She wasn’t shocked when her married-for-36-years parents announced they were getting a divorce. (They’ve coined a term for that—”gray divorce.”) They fought most of her childhood. And while it still hurt, she had seen it coming.
I, on the other hand, was speechless.
I knew her parents. I admired her parents. At times, I even wanted a marriage like theirs. Yet here they were, headed to the big D (nope, don’t mean Dallas).
Although I know better, I’ve always felt there was some marital finish line you cross at some point. A safe zone, for lack of better words. Like if a couple hit the 25- or 30-year mark they were good. Whew! No worries of divorce now…
But the longer I’ve been married (inching closer to No. 20 every year), the more I realize there is no magic number when it comes to marriage. No safe zone from divorce, no “base” like in a childhood game of tag.
The startling rise of gray divorce
Divorce statistics in the U.S. have been on the decline for some time now. But according to an article in Forbes last year, gray divorce—couples splitting after 50—is on the rise. (Not gonna lie, I find offense in the term even in my 30s.)
And while I can’t say I agree with everything the writer says, one line in particular resonates with truth: “Divorce can be difficult and emotionally draining, especially after long-term marriage.”
I can’t imagine how difficult the division of assets, reentering the dating pool, planning holidays and everything else would be after 30, 40 years of marriage. But the emotional toll would be devastating on the entire family.
For a time, the pain of her parents’ divorce shook the foundation of my friend’s own marriage. And she still feels the loss at every school play, kids’ birthday parties, and every other family gathering.
None of us walk down the aisle thinking this whole commitment will end. That we’ll be facing divorce at some point in our marriage. We all want to give it our best shot. But sometimes, we just don’t know what that is.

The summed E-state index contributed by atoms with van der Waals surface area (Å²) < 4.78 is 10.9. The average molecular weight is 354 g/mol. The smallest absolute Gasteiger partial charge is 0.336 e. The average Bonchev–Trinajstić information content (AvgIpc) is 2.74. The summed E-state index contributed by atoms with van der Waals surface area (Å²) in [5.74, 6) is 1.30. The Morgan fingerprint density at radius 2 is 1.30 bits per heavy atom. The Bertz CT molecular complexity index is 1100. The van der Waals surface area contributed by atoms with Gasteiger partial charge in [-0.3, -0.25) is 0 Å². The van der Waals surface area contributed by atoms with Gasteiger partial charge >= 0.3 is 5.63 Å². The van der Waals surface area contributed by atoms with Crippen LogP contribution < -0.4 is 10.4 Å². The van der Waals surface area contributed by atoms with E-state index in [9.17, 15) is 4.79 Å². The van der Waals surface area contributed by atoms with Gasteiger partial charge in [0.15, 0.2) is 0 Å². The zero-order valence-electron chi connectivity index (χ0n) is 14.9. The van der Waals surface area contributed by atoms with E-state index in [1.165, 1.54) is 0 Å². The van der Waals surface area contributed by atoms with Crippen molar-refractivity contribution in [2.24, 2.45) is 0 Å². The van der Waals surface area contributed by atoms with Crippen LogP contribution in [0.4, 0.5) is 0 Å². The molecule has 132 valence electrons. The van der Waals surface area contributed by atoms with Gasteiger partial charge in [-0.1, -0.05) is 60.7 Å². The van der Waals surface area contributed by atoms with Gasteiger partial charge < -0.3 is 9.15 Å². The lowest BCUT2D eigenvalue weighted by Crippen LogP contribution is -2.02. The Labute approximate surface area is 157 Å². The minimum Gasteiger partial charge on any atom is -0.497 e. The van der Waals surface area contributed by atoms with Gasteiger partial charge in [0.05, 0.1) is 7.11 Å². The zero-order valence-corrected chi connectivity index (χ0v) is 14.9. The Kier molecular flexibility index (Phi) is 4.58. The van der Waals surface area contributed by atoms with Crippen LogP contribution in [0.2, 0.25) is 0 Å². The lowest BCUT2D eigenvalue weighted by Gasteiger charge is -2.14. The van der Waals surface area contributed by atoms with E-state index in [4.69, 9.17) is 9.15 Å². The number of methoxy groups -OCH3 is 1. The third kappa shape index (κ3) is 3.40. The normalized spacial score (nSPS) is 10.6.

I talked to a few couples who have entered the empty-nest years for some wisdom on the topic. All of them enjoyed a good chuckle over my finish-line dreams (It’s OK, I earned it). But they all shared similar thoughts on things you can do now to help protect your marriage from gray divorce.
1. Don’t just stay together for the kids.
“We’re staying together for the kids,” is an excuse as old as divorce itself. (I’ve even thought it myself during really trying times.) And as my friend was quick to point out, the kids are just as affected by an unhealthy marriage as they are a divorce. No one will hand you any parental bonus points for just sticking it out.
Instead, stay together for you. Give it all you have. Call the counselor. Call the pastor. Work on your marriage because a good marriage is worth fighting for. Your kids will thank you for that one day.
2. Dream together, but especially plan together.
One of the biggest causes of divorce comes down to green dollar signs. Financial burdens in marriage are the things nightmares are made of. But in the approaching-retirement years? Money woes can be devastating.
We spend the newlywed years basking in the glow of everything the future holds. But at some point, those dreams need solid planning to become reality. Because without it, we find ourselves overspending and under saving to just make it through the day to day and any unexpected expenses that pop up.
If you aren’t so financially savvy, consider reaching out to a financial planner (turns out, you don’t have to have buckets of money to seek advice). Or even check out a budgeting book from the library. Couples that budget together, stay together. (Surely that’s a phrase, right?)
By protecting your future financially, you are guarding your marriage, too.
3. Pursue, pursue, pursue.
If you’ve been married for a little while, you know people change. You’ve changed. Your spouse has, too. Little do I resemble the girl my husband married (yes, beyond the gray hairs and waistline). I’m more confident in some areas, less in others. I love guacamole now, but I still hate mushrooms. And my husband is not the 22-year-old guy I married. There’s some gray in his red beard now, too.
It’s just as important to get to know the person you are married to now, as it was when you were contemplating “I do.” Continue to pursue your spouse whether you have been married one year, five years, or 40 years. Engage in their new interests, ask them all the questions you would as if this were your first date.
And allow yourself the openness to fall in love with them all over again. Don’t let something like “gray divorce” rob you of that.
Copyright © 2020 by FamilyLife. All rights reserved.
Lisa Lakey is a writer and editor for FamilyLife. Before joining the ministry in 2017, she was a freelance writer covering parenting and Southern culture. She and her husband, Josh, have been married since 2004. Lisa and Josh live in Benton, Arkansas, with their two children, Ella and Max.